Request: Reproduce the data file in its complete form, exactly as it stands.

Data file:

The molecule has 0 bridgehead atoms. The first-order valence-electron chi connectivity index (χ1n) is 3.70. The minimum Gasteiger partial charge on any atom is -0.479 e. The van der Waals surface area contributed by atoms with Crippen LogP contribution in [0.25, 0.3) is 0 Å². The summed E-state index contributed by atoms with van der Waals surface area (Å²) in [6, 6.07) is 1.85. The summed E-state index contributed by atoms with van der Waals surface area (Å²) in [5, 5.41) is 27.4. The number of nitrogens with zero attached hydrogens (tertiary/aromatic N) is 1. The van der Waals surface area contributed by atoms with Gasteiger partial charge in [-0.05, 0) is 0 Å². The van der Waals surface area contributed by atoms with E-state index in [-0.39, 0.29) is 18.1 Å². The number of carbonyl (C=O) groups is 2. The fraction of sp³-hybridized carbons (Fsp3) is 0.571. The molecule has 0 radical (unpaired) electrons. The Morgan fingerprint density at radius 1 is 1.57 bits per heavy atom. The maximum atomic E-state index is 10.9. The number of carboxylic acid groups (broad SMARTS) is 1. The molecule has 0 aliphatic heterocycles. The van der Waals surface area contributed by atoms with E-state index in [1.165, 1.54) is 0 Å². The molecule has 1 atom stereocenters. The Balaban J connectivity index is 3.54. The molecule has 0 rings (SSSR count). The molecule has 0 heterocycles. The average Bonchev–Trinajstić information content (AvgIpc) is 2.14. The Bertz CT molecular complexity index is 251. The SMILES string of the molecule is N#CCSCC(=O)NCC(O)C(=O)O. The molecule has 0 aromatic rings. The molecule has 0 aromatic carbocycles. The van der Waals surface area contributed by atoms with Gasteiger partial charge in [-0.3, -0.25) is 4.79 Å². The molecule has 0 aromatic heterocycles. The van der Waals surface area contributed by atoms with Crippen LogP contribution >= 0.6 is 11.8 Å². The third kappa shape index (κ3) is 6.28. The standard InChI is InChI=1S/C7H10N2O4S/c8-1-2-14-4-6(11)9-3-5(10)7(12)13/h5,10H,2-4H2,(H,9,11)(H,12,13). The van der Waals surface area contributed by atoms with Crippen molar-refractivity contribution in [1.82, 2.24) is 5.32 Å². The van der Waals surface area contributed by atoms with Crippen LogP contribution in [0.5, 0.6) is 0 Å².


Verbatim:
The molecule has 0 bridgehead atoms. The first-order valence-electron chi connectivity index (χ1n) is 3.70. The minimum Gasteiger partial charge on any atom is -0.479 e. The van der Waals surface area contributed by atoms with Crippen LogP contribution in [0.25, 0.3) is 0 Å². The summed E-state index contributed by atoms with van der Waals surface area (Å²) in [6, 6.07) is 1.85. The summed E-state index contributed by atoms with van der Waals surface area (Å²) in [5, 5.41) is 27.4. The number of nitrogens with zero attached hydrogens (tertiary/aromatic N) is 1. The van der Waals surface area contributed by atoms with Gasteiger partial charge in [-0.05, 0) is 0 Å². The van der Waals surface area contributed by atoms with E-state index in [-0.39, 0.29) is 18.1 Å². The number of carbonyl (C=O) groups is 2. The fraction of sp³-hybridized carbons (Fsp3) is 0.571. The molecule has 0 radical (unpaired) electrons. The Morgan fingerprint density at radius 1 is 1.57 bits per heavy atom. The maximum atomic E-state index is 10.9. The number of carboxylic acid groups (broad SMARTS) is 1. The molecule has 0 aliphatic heterocycles. The van der Waals surface area contributed by atoms with E-state index in [1.165, 1.54) is 0 Å². The molecule has 1 atom stereocenters. The Balaban J connectivity index is 3.54. The molecule has 0 rings (SSSR count). The molecule has 0 heterocycles. The average Bonchev–Trinajstić information content (AvgIpc) is 2.14. The Bertz CT molecular complexity index is 251. The SMILES string of the molecule is N#CCSCC(=O)NCC(O)C(=O)O. The molecule has 0 aromatic rings. The molecule has 0 aromatic carbocycles. The van der Waals surface area contributed by atoms with Gasteiger partial charge in [-0.3, -0.25) is 4.79 Å². The molecule has 0 aromatic heterocycles. The van der Waals surface area contributed by atoms with Crippen LogP contribution >= 0.6 is 11.8 Å². The third kappa shape index (κ3) is 6.28. The standard InChI is InChI=1S/C7H10N2O4S/c8-1-2-14-4-6(11)9-3-5(10)7(12)13/h5,10H,2-4H2,(H,9,11)(H,12,13). The van der Waals surface area contributed by atoms with Crippen molar-refractivity contribution in [1.82, 2.24) is 5.32 Å². The van der Waals surface area contributed by atoms with Crippen LogP contribution in [0.5, 0.6) is 0 Å².